Hamas’ political success at Mahmoud Abbas’ expense, the cross-purposes in the search for a cease-fire, the need for Israeli “magnanimity” toward Gaza, and whether the Iron Dome is a hoax - these were the topics taken up by some of Haaretz’s top analysts over the weekend.
Noting that Hamas has two weeks’ worth of rockets remaining, Amos Harel writes: “Hamas shows no signs of breaking, its spokesmen seemingly swept away by its very success in holding out and refocusing Arab and international attention, even if Europe and the United States are showing understanding of Israel’s right to defend itself and embark on the ground operation.”
Much of the fuel for Hamas’ confidence comes from the Palestinian public in both the West Bank and Gaza, who see it standing up bravely for the national cause while Palestinian Authority President Mahmoud Abbas plays the diplomatic supplicant, writes Amira Hass. “In recent weeks it has become clear that Hamas has been able to present a challenge to Israel greater than any Israel has ever faced from a Palestinian organization – and in the opinion of the Palestinian public, for justifiable reasons. This has also impressed those who despise Hamas’ political-religious path as well as those who are not blinded by worship of the armed struggle.”
A Haaretz editorial argues that if a cease-fire leaves Gaza in the same miserable condition it was in before Operation Protective Edge began, it will not hold. “Despite the growing frustration as the war continues, Israel must strive for a cease-fire, granting Hamas an achievement in terms of the population’s welfare, livelihood and freedom of movement. … A magnanimous solution for the daily distress of Gazans would allay frustration toward Israel, would allow them to live honorably and could stop another violent round in the near future.”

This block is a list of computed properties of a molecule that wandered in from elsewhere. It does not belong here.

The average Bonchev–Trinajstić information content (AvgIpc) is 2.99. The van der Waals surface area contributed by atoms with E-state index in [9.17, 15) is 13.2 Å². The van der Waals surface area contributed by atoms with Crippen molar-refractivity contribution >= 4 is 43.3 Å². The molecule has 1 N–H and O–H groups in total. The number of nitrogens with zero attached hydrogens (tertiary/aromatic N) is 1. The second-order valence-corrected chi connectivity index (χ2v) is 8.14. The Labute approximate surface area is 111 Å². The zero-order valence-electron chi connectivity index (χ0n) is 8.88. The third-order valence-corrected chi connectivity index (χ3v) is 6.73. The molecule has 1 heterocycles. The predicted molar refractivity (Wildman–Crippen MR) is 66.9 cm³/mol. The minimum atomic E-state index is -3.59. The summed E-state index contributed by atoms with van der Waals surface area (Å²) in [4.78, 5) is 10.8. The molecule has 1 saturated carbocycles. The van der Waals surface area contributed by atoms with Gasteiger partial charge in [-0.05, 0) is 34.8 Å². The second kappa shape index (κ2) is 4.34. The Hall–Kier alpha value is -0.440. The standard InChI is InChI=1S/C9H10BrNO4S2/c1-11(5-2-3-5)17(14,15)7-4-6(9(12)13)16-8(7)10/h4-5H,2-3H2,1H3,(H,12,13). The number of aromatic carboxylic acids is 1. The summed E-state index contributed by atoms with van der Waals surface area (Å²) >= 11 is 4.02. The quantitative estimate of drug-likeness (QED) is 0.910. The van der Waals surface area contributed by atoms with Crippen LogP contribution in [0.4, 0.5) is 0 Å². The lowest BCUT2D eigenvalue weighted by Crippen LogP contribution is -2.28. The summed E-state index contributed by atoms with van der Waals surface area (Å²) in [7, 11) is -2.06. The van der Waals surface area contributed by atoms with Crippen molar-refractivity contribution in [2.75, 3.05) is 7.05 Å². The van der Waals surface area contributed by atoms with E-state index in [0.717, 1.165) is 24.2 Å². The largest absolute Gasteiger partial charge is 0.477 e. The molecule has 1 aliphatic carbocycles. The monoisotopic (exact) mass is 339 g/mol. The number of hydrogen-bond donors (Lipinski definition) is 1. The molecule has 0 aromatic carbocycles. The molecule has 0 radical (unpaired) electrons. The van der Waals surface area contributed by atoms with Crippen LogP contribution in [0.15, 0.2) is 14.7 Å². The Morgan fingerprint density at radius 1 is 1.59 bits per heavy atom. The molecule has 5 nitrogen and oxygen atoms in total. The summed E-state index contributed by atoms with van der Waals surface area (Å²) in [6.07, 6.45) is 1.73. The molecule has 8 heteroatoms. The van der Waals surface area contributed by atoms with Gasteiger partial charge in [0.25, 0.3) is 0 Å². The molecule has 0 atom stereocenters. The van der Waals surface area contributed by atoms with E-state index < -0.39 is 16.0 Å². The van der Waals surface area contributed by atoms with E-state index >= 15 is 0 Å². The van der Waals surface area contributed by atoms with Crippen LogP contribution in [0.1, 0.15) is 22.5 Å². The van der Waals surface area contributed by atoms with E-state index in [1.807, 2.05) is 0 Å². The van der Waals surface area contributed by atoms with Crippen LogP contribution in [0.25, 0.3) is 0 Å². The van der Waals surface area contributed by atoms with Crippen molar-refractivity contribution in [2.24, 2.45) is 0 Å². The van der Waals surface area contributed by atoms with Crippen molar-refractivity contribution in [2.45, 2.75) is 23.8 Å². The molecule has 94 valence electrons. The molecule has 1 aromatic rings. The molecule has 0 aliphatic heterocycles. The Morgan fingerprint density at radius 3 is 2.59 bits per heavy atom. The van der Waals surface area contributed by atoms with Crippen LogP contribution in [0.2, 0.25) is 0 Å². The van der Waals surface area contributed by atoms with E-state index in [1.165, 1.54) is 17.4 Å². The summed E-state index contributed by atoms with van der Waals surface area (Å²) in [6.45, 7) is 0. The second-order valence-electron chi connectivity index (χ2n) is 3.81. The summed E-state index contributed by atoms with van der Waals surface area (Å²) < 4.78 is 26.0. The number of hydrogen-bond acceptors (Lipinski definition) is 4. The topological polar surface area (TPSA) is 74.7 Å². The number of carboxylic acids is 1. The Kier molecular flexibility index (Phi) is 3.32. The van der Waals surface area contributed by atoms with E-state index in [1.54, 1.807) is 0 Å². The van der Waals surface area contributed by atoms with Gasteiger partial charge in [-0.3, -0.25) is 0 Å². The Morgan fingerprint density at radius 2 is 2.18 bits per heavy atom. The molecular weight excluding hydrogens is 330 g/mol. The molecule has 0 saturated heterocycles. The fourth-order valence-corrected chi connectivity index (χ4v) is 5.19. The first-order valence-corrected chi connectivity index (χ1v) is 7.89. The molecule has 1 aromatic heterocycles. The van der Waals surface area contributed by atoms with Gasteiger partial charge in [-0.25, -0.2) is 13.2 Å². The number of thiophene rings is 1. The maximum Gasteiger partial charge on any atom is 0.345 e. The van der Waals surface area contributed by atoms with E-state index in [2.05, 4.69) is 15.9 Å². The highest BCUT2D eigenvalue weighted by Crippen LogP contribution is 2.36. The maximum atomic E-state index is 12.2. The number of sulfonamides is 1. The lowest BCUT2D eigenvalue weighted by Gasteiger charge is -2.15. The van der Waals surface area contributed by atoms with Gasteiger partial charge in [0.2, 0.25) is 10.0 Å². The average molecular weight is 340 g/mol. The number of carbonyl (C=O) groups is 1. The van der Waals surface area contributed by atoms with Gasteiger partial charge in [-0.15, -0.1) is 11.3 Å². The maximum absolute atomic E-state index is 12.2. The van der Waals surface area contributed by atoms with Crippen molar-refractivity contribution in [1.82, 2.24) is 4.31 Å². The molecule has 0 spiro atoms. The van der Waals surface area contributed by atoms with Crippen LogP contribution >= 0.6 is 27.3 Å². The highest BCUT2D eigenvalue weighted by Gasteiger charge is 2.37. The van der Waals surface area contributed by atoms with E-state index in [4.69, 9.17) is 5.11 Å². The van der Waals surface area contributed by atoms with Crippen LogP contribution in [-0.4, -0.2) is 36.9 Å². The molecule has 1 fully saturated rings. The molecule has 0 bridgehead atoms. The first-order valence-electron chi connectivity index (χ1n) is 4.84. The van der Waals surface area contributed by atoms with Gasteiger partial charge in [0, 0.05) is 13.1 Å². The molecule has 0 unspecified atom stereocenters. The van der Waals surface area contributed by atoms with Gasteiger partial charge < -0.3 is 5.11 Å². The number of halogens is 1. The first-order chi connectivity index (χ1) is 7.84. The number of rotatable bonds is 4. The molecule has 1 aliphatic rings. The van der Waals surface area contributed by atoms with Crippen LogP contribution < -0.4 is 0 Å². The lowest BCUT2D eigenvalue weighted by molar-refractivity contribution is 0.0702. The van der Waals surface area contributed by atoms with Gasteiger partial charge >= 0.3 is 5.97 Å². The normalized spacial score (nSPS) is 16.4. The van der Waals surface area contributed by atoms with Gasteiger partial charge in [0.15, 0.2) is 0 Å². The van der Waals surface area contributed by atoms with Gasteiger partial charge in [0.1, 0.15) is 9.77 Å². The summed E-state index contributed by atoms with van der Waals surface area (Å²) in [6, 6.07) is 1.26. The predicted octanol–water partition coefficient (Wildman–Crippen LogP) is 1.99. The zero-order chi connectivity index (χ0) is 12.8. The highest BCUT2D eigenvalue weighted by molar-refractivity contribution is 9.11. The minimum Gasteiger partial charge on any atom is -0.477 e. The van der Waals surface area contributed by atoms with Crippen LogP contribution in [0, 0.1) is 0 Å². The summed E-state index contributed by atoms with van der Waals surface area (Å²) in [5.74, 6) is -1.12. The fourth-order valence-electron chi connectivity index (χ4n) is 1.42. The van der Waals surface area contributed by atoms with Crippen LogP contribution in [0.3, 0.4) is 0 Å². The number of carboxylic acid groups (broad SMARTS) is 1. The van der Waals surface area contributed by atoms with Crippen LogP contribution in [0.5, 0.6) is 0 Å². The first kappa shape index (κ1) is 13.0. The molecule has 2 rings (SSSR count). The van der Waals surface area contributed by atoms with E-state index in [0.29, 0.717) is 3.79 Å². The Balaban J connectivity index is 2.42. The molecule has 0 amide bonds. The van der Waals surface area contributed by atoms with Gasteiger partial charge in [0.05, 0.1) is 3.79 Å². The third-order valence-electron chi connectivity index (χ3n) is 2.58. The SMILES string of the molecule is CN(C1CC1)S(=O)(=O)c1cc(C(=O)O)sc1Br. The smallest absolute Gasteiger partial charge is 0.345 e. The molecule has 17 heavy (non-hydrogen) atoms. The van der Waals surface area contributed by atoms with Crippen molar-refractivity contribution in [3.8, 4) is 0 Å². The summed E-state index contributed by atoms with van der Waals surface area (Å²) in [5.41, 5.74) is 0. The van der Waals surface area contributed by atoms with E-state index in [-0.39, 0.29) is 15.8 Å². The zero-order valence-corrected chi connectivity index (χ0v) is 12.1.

Zvi Bar’el tracks the conflicting interests of the main players in the pursuit of a cease-fire – Hamas and Islamic Jihad, Egypt and Hamas, Egypt and Qatar/Turkey, Israel with everyone except Egypt and the United States. He writes: “The conclusion from this international and inter-Arab involvement in the Gaza conflict is that the prospects of a resolution to the conflict lie not only in the number of Palestinian and Israeli dead or the amount of rockets and tunnels, but depend to a large extent on striking the right balance between the different power struggles and prestige wars waged by all sides, until the last drop of Palestinian blood.”
And Rogel Alpher wonders why the Israeli media are not investigating the claim of two scientists and one late military analyst: that the almighty Iron Dome does not shoot down many rockets at all, that it’s a grand hoax. Without judging this assertion himself, Alpher writes that these researchers “make the most subversive claim imaginable. If they are right, what we have here is the mother of all conspiracies: The national leadership is manufacturing an imaginary reality and convincing citizens of its truth, out of tyrannical and economic motives. If so, North Korea is here.”
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